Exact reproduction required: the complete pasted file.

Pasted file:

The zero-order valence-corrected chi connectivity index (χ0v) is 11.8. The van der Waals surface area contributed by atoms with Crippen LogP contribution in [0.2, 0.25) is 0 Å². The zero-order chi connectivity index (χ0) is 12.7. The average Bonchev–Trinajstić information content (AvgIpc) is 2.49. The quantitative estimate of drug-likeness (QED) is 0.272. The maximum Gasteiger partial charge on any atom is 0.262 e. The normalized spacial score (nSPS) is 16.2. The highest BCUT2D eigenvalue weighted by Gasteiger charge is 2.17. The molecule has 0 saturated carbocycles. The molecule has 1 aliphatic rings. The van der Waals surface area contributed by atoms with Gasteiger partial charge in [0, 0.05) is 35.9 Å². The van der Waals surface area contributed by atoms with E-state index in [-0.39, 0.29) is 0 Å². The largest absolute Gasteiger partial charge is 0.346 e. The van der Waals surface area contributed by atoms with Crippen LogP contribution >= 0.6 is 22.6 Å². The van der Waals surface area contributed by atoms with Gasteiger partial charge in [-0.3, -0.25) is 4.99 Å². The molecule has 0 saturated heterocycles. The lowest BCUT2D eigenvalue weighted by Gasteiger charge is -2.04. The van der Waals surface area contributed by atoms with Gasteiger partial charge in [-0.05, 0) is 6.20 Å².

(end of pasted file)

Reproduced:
The zero-order valence-corrected chi connectivity index (χ0v) is 11.8. The van der Waals surface area contributed by atoms with Crippen LogP contribution in [0.2, 0.25) is 0 Å². The zero-order chi connectivity index (χ0) is 12.7. The average Bonchev–Trinajstić information content (AvgIpc) is 2.49. The quantitative estimate of drug-likeness (QED) is 0.272. The maximum Gasteiger partial charge on any atom is 0.262 e. The normalized spacial score (nSPS) is 16.2. The highest BCUT2D eigenvalue weighted by Gasteiger charge is 2.17. The molecule has 0 saturated carbocycles. The molecule has 1 aliphatic rings. The van der Waals surface area contributed by atoms with Gasteiger partial charge in [0, 0.05) is 35.9 Å². The van der Waals surface area contributed by atoms with E-state index in [-0.39, 0.29) is 0 Å². The largest absolute Gasteiger partial charge is 0.346 e. The van der Waals surface area contributed by atoms with Crippen LogP contribution >= 0.6 is 22.6 Å². The van der Waals surface area contributed by atoms with Gasteiger partial charge in [-0.3, -0.25) is 4.99 Å². The molecule has 0 saturated heterocycles. The lowest BCUT2D eigenvalue weighted by Gasteiger charge is -2.04. The van der Waals surface area contributed by atoms with Gasteiger partial charge in [-0.05, 0) is 6.20 Å².